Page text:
I have seen cookies which contain certified gluten-free oat flour...which I would eat because they are certified gluten-free. If it doesn't state that, then I don't eat them. I would think that any company marketing directly to the gluten-free population would clearly mark whether the oats were certified or not. I doubt they would stick oat flour in everything, either, as oat flour would not taste good in many products. There are already enough gluten-free flours used successfully in baking so I don't think a company is going to change their recipes over that....it's too expensive to do so. Gluten-free oats/flour are very expensive and I have only seen them used in gluten-free oatmeal cookies.

As far as GMO foods go, I don't buy them and don't approve of the whole thing. It's dangerous to muck with the food supply. Whole Foods and other markets have many non-GMO foods so it's not that dire....yet. Europe is pretty good about not allowing GMO foods so I guess I may retire there, if things get bad here in the States! :P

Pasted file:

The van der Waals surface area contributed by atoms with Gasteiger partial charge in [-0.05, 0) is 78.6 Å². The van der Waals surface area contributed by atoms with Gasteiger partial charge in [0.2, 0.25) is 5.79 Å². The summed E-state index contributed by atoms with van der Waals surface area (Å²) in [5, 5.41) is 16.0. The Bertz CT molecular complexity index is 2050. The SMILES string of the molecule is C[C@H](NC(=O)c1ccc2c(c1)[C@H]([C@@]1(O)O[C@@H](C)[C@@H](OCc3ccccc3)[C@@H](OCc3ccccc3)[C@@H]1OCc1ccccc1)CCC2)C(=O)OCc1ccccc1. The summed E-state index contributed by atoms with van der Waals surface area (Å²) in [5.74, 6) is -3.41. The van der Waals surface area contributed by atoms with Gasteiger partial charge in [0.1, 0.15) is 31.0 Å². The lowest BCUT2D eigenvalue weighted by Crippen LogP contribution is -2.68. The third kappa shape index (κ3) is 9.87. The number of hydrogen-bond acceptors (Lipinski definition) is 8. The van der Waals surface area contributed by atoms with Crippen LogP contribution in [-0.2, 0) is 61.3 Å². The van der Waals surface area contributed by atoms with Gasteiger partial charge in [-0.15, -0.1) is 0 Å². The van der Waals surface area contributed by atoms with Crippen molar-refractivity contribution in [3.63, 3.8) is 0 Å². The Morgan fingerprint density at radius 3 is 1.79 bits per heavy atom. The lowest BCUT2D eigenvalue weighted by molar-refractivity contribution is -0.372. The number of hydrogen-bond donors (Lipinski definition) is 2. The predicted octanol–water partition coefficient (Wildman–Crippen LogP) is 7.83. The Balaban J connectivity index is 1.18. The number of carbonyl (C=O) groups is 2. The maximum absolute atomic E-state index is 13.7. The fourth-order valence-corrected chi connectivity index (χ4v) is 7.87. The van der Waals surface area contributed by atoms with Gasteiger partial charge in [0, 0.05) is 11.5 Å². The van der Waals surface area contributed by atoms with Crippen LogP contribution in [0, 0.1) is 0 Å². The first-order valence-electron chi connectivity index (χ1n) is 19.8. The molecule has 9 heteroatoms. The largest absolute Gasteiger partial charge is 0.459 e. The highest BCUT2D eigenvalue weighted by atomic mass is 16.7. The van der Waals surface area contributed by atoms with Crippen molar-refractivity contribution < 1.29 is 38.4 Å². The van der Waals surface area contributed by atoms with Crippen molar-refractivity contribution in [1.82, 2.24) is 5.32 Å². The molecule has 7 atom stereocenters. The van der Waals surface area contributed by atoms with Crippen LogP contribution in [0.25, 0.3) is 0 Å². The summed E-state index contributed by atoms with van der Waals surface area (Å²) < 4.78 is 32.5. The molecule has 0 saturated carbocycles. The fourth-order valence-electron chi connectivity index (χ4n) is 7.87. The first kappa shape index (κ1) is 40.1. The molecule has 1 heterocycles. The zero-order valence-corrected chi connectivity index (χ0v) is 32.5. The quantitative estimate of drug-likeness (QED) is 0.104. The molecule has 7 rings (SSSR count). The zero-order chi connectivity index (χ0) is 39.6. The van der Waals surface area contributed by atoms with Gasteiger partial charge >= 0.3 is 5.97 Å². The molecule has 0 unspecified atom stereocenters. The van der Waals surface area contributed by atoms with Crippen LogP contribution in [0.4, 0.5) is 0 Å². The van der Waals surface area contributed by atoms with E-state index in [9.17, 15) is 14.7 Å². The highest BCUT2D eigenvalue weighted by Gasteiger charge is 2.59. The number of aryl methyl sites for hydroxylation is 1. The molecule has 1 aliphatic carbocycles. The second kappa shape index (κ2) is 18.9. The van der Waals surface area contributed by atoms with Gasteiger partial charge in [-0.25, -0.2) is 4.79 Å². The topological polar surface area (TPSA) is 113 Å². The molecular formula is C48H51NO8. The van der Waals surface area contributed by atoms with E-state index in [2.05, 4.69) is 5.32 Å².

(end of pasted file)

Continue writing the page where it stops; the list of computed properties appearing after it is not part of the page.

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Whole Foods and Stonyfield Farms (the yogurt guy) have been really, really disappointing on this entire GMO issue. They are just planning to keep selling their stuff no matter what is in it.

The issue of organic dairy says cows whose products are sold as "organic" can't eat GMO feedstuffs, like sugar beet root pulp or alfalfa or corn. But almost the entire seed supply of sugar beets in the US has been started to be grown with GMO sugar beets, and now there is no way to prevent alfalfa from being cross contaminated if they let the GMO alfalfa loose - the same thing has happened with GMO corn.